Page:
Dense nonaqueous phase liquid architecture and dissolution in discretely fractured sandstone blocks.

Environmental science & technology

PubMedID: 19368186

Schaefer CE, Callaghan AV, King JD, McCray JE. Dense nonaqueous phase liquid architecture and dissolution in discretely fractured sandstone blocks. Environ Sci Technol. 2009;43(6):1877-83.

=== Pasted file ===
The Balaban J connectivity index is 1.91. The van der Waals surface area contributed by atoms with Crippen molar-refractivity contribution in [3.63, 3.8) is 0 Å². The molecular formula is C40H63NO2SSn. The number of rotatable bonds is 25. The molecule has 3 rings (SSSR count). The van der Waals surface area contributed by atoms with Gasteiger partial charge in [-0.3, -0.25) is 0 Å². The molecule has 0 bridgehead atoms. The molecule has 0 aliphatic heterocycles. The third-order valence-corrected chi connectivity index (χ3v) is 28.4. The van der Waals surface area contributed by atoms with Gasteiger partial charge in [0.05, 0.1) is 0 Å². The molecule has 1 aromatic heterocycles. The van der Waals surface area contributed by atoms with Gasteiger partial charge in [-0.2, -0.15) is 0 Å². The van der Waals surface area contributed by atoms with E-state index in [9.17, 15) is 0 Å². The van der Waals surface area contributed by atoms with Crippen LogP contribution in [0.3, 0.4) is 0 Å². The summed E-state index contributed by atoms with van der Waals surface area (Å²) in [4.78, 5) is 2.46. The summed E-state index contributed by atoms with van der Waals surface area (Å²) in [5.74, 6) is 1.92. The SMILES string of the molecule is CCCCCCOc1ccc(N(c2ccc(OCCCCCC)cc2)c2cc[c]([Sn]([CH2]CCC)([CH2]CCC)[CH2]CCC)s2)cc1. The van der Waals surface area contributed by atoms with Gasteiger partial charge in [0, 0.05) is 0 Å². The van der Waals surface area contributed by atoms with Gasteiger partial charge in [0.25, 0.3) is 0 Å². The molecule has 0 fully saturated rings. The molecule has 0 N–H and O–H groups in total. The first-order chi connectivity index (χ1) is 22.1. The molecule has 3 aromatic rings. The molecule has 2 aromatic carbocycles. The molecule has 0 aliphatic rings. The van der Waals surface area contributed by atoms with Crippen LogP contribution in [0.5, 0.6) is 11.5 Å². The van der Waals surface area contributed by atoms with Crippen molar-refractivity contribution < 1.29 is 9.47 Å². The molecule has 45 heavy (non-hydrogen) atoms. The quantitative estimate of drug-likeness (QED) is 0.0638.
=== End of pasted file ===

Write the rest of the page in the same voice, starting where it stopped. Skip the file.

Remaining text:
Laboratory experiments were performed in discretely fractured sandstone blocks to evaluate residual dense nonaqueous phase liquid (DNAPL) architecture and dissolution. Tetrachloroethene (PCE) DNAPL residual saturations (DNAPL volume/ fracture volume) ranged between 0.18 and 0.52 for the rocks studied. DNAPL-water specific interfacial areas ranged between 19 and 57 cm2/cm3. No measurable correlation was observed between DNAPL-water interfacial area and aperture, aperture ratio, or residual saturation. DNAPL-water interfacial areas were comparable to those reported in sands with grain diameters similar to the rock apertures. However, the DNAPL residual saturation in the fractures were 2-4 times greater than in the sands, suggesting that PCE dissolution rates in rock fractures may be substantially less than in unconsolidated media, as the effective interfacial area per volume of DNAPL in rock fractures was less than in sands. Comparison of dissolution mass transfer coefficients in the bedrock fractures to corresponding mass transfer coefficients measured in sands indicated that dissolution rates in bedrock fractures were substantially less than dissolution rates measured in sands, even after normalization to DNAPL-water interfacial area. The presence of preferential water and DNAPL flow paths within the discrete fractures was shown to have a significant impact on observed DNAPL dissolution rates. DNAPL dissolution was reasonably described by a Reynolds number correlation that incorporated flow characteristics and the DNAPL-water interfacial area.